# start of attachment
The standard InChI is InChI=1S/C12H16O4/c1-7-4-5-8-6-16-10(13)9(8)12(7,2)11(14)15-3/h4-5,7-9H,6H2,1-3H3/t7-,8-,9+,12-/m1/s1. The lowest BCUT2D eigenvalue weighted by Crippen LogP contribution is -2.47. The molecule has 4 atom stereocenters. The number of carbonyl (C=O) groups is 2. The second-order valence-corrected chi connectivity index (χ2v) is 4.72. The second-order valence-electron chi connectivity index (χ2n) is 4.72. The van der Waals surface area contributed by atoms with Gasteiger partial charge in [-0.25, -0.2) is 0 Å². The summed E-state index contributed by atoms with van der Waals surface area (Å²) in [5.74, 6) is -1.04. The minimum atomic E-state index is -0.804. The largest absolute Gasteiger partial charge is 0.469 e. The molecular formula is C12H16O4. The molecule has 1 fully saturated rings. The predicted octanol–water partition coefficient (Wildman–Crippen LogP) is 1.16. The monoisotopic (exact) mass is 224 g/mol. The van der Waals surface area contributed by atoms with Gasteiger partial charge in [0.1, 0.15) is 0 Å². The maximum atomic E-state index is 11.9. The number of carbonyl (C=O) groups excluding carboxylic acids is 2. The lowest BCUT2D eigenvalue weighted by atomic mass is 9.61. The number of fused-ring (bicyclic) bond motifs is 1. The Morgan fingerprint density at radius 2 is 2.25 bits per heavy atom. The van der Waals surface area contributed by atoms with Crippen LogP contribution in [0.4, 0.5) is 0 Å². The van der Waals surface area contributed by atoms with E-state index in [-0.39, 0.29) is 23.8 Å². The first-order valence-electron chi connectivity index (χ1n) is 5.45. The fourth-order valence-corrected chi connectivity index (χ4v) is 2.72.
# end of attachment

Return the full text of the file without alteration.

The standard InChI is InChI=1S/C12H16O4/c1-7-4-5-8-6-16-10(13)9(8)12(7,2)11(14)15-3/h4-5,7-9H,6H2,1-3H3/t7-,8-,9+,12-/m1/s1. The lowest BCUT2D eigenvalue weighted by Crippen LogP contribution is -2.47. The molecule has 4 atom stereocenters. The number of carbonyl (C=O) groups is 2. The second-order valence-corrected chi connectivity index (χ2v) is 4.72. The second-order valence-electron chi connectivity index (χ2n) is 4.72. The van der Waals surface area contributed by atoms with Gasteiger partial charge in [-0.25, -0.2) is 0 Å². The summed E-state index contributed by atoms with van der Waals surface area (Å²) in [5.74, 6) is -1.04. The minimum atomic E-state index is -0.804. The largest absolute Gasteiger partial charge is 0.469 e. The molecular formula is C12H16O4. The molecule has 1 fully saturated rings. The predicted octanol–water partition coefficient (Wildman–Crippen LogP) is 1.16. The monoisotopic (exact) mass is 224 g/mol. The van der Waals surface area contributed by atoms with Gasteiger partial charge in [0.1, 0.15) is 0 Å². The maximum atomic E-state index is 11.9. The number of carbonyl (C=O) groups excluding carboxylic acids is 2. The lowest BCUT2D eigenvalue weighted by atomic mass is 9.61. The number of fused-ring (bicyclic) bond motifs is 1. The Morgan fingerprint density at radius 2 is 2.25 bits per heavy atom. The van der Waals surface area contributed by atoms with Crippen LogP contribution in [0.4, 0.5) is 0 Å². The van der Waals surface area contributed by atoms with E-state index in [-0.39, 0.29) is 23.8 Å². The first-order valence-electron chi connectivity index (χ1n) is 5.45. The fourth-order valence-corrected chi connectivity index (χ4v) is 2.72.